The European Parliament has passed the Accessibility Act, which aims to make products and services more accessible in Europe. The Act is the first of its kind in EU history.
The Act mainly focuses on digital accessibility and excludes areas such as transport, buildings and infrastructure, as well as household appliances. However, understandability has been set as one of the four principles of web accessibility: This means that information and the operation of the user interface must be understandable.
In the Act’s annex, (non-binding) solutions to meet the accessibility requirement are proposed. These include:
- Provision of information, operating instructions, provision of services: “Using the same words in a consistent manner, or in a clear and logical structure, so that persons with intellectual disabilities can better understand it”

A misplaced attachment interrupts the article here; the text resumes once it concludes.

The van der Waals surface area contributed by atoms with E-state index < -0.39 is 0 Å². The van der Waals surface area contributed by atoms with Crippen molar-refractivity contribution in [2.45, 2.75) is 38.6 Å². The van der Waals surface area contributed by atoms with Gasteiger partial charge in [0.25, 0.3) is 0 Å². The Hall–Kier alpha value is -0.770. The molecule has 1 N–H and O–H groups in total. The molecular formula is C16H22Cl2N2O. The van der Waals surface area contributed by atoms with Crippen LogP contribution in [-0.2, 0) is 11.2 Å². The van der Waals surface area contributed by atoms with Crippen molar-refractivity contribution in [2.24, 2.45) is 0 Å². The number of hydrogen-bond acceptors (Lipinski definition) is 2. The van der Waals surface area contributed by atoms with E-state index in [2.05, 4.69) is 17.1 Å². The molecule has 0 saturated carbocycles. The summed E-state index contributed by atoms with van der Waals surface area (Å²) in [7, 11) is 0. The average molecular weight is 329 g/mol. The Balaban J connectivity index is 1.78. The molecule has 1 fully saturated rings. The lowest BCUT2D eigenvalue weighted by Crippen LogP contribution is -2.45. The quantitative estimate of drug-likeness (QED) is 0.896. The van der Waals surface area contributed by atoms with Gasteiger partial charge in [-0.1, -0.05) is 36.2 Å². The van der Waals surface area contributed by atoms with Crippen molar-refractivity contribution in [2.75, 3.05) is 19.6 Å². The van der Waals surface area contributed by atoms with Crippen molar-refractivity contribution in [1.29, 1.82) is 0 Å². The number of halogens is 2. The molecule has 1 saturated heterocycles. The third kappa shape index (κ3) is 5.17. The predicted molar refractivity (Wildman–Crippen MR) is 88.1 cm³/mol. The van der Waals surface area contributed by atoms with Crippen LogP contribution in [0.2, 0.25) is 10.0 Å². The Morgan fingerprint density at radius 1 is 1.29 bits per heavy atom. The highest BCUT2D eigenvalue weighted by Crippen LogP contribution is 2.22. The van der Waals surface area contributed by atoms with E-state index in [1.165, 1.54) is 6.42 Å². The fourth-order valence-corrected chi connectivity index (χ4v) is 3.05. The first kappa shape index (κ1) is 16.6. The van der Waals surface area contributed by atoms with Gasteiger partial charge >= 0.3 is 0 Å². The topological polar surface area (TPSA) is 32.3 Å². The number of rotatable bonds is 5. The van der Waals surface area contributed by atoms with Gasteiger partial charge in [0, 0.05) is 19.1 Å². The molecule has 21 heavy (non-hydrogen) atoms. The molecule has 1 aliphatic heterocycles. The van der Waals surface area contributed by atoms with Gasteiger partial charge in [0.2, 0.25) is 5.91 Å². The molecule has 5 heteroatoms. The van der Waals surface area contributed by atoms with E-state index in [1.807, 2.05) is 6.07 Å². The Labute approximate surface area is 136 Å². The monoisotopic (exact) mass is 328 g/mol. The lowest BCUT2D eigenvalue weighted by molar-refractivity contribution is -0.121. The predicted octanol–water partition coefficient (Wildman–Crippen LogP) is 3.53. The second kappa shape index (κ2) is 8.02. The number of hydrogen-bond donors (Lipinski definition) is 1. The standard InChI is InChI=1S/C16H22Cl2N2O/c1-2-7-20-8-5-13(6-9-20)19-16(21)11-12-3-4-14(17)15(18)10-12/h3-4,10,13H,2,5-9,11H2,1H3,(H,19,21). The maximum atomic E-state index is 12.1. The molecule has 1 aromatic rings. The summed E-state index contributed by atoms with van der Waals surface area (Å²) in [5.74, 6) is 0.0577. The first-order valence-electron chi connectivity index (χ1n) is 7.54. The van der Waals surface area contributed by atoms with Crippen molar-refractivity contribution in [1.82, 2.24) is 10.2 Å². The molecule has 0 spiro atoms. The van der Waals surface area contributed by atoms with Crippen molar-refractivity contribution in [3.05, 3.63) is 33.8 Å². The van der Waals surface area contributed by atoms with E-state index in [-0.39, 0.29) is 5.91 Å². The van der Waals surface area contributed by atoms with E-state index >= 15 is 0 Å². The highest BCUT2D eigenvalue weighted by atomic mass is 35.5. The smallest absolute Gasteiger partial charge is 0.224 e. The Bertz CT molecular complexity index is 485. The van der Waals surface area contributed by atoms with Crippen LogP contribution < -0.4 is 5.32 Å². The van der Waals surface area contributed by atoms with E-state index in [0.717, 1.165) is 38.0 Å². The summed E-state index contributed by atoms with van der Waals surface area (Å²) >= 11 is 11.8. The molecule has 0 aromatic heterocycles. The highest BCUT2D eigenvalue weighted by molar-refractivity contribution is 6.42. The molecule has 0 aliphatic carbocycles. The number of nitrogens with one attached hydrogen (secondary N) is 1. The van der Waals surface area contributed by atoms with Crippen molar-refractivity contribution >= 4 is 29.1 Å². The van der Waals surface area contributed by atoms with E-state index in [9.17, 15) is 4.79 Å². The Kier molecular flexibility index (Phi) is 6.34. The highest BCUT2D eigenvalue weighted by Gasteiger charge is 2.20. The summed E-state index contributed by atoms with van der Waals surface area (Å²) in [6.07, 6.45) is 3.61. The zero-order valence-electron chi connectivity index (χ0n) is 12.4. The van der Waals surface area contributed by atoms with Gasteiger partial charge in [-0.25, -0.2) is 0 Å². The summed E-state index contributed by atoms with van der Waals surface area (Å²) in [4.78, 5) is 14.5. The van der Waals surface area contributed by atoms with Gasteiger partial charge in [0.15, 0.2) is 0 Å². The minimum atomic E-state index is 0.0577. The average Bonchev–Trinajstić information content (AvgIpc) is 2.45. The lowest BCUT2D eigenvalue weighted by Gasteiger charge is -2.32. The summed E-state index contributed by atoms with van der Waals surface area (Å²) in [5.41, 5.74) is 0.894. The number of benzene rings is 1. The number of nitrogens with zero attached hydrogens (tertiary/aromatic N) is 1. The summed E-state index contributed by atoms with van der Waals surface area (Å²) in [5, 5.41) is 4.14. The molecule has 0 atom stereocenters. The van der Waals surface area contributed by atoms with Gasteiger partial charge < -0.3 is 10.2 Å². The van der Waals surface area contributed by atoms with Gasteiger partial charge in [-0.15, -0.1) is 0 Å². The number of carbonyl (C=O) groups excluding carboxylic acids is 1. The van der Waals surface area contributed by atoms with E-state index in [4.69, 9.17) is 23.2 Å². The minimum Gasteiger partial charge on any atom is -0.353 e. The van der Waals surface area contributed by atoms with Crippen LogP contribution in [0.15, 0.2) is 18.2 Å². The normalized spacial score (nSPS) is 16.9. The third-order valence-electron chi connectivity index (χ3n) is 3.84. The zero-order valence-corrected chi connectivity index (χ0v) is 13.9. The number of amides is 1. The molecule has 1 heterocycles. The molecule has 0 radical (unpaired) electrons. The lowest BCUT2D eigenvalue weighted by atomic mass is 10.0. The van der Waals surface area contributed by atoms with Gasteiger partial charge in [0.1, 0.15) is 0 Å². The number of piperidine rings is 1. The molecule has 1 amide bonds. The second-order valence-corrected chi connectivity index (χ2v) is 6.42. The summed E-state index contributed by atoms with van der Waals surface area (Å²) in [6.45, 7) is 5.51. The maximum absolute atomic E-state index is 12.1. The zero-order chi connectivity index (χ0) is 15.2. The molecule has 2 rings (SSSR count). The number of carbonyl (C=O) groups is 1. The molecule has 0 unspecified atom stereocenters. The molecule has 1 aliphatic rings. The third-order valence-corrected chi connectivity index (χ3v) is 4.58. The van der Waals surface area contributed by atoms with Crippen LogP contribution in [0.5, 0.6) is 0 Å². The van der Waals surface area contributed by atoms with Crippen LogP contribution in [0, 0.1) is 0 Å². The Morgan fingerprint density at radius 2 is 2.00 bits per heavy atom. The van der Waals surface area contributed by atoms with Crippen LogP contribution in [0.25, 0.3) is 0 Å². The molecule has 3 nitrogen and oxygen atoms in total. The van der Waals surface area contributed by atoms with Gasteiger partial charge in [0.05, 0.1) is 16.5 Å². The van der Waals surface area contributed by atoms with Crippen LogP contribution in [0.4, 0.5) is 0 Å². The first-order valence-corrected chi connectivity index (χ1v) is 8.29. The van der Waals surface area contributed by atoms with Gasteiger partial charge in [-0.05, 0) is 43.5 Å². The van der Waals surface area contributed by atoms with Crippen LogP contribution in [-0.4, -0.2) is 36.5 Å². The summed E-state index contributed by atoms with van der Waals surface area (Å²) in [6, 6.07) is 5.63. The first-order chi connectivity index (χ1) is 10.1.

- Interface and functionality design: “Ensuring that software reacts in a predictable way when a particular action is performed and providing enough time to enter a password so that is easy to use for persons with intellectual disabilities.”
Inclusion Europe welcomes the Act as a step in the right direction to improve accessibility for people with intellectual disabilities. National governments now must make sure that the laws based on the directive will be as ambitious as possible.
The Act must still be approved by the Council of the European Union. After publication in the EU’s Official Journal, member states will need to implement the Directive within 3 years.